Legislature approved, adjusted new funding model

Rebeca Piccardo/News Director

The proposed Board of Governors’ Performance Funding Model was approved by the state legislature with more funding than originally requested and some modifications as a result.

Upon its approval, the legislature adjusted the new funding model to total $200 million—twice the amount proposed by the BOG, according to Kenneth Jessell, University senior vide president and chief financial officer.

In the proposed model, the BOG had asked the Florida Legislature for $50 million in new funding and proposed to take $50 million out of the universities’ base budget—which amounts to about 3 percent of each school’s individual budget—to reallocate, based on a 10-metric 50-point system that measures university performance.

In the proposed model, universities earning  26 points or higher out of 50 would have their base funding restored and be eligible for new funding.

However, universities that score 25 points or less would risk losing a portion of their base funding, which would be reallocated for the use of the higher-scoring, thus higher-performing, performing universities.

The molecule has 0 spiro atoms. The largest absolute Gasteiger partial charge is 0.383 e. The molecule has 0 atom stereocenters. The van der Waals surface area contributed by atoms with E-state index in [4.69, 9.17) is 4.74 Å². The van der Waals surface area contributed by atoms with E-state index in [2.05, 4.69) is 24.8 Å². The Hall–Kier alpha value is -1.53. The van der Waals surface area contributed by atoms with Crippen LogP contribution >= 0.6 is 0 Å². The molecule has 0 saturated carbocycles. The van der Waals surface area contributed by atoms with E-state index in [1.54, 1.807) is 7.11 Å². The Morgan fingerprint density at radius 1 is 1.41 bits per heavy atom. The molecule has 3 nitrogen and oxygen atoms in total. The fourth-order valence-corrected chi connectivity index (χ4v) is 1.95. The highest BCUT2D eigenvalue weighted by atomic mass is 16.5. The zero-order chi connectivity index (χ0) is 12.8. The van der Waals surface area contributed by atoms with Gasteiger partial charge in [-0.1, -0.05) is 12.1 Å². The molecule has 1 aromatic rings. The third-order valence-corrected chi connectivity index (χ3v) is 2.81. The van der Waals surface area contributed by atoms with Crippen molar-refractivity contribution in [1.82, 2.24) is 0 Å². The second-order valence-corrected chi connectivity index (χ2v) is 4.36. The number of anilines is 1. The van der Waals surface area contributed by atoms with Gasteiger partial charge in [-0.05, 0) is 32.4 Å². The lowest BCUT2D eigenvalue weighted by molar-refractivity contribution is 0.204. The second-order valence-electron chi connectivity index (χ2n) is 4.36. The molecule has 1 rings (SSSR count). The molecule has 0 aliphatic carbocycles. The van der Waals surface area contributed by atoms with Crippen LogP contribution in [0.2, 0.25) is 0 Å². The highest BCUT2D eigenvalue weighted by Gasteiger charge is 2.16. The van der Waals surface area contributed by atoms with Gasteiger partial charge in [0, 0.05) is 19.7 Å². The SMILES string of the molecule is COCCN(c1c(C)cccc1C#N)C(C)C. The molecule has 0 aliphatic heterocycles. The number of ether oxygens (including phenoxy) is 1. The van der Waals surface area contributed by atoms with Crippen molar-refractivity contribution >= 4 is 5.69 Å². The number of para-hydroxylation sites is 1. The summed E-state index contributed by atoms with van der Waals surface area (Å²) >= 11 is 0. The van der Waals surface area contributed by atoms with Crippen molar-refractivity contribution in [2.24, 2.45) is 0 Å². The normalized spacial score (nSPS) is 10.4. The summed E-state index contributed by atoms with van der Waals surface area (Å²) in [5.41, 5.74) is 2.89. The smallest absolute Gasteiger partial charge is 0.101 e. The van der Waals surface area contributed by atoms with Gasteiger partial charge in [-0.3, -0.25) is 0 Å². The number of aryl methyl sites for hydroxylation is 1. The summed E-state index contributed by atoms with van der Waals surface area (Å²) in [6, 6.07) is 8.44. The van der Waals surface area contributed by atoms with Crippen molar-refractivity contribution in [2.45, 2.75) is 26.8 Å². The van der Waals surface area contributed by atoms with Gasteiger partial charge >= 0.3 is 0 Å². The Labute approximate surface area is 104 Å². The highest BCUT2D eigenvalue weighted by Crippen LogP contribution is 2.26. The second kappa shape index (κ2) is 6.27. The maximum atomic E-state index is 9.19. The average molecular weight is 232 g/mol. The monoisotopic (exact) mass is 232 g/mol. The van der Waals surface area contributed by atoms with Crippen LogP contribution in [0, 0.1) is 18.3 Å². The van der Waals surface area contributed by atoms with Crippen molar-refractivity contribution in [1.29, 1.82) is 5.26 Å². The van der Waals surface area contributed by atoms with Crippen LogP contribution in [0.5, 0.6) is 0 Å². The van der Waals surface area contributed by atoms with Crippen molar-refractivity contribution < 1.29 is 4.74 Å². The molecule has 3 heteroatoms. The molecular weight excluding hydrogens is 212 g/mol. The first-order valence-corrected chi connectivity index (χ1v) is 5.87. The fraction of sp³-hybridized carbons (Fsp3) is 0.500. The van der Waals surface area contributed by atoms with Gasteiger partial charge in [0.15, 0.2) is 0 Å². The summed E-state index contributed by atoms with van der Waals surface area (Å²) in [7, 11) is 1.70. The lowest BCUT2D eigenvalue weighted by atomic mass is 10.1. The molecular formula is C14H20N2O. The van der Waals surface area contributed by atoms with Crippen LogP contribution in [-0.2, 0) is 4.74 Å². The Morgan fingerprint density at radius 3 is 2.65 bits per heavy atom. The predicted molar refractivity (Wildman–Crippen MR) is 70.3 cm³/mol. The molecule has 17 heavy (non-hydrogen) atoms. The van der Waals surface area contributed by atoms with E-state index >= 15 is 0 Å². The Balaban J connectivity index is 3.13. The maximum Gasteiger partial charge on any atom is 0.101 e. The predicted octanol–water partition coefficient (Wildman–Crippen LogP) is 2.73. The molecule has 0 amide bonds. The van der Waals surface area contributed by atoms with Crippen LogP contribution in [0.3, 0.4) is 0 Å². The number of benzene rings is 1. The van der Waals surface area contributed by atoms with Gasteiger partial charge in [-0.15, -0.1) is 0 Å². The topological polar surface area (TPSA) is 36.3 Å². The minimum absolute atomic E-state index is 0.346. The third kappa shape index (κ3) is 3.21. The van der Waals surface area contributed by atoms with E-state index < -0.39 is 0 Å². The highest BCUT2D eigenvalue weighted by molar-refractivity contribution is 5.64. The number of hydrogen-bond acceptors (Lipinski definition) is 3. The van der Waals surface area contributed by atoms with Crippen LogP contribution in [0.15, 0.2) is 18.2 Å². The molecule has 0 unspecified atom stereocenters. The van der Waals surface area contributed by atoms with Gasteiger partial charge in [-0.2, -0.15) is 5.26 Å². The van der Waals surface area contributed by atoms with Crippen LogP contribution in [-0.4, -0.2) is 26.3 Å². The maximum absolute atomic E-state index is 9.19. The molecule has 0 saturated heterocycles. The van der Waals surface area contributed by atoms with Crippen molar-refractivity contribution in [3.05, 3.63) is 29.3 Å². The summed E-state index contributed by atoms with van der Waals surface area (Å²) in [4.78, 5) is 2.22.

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Data courtesy of the Florida Board of Governors website. Institutions that scored 25 points or less than 50 points did not receive any new funds and lost one percent of their base funds.

The University scored 34 points, restoring its $5,464,558 share and granting it $1,491,676 in additional funding.

With a 0.16 percent net increase in base funds, the University earned $7.2 million in funding  for the 2014-2015 academic year.

The model includes eight measures common to all Florida state universities: employment rate, wages, the cost of degree, graduation rate, grade point average, the number of Pell-grant recipients, the number of bachelor’s degrees in STEM and the number of graduate degrees in STEM.

Two additional measures unique to each university make up the 10-metric system. For FIU, these measures are the percent of bachelor’s degrees without excess hours and the number of bachelor’s degrees awarded to minorities.

Now with a $200 million total budget for the model, $100 million will go into new funding, $65 million into base budget reductions and $35 million in redirection of existing Gap Analysis and Performance Funding, according to Jessell.

This means that unlike the proposed model, which would cause the three lowest scoring universities would lose 1 percent of their appropriated base budget, the legislative adjustments will give universities the chance to save their base funding.

“In the Legislative model, the three lowest scoring universities have the opportunity to develop and present a plan for improvement and, if approved by the BOG, regain the funding they lost in the base budget reduction,” said Jessell in an e-mail to Student Media.



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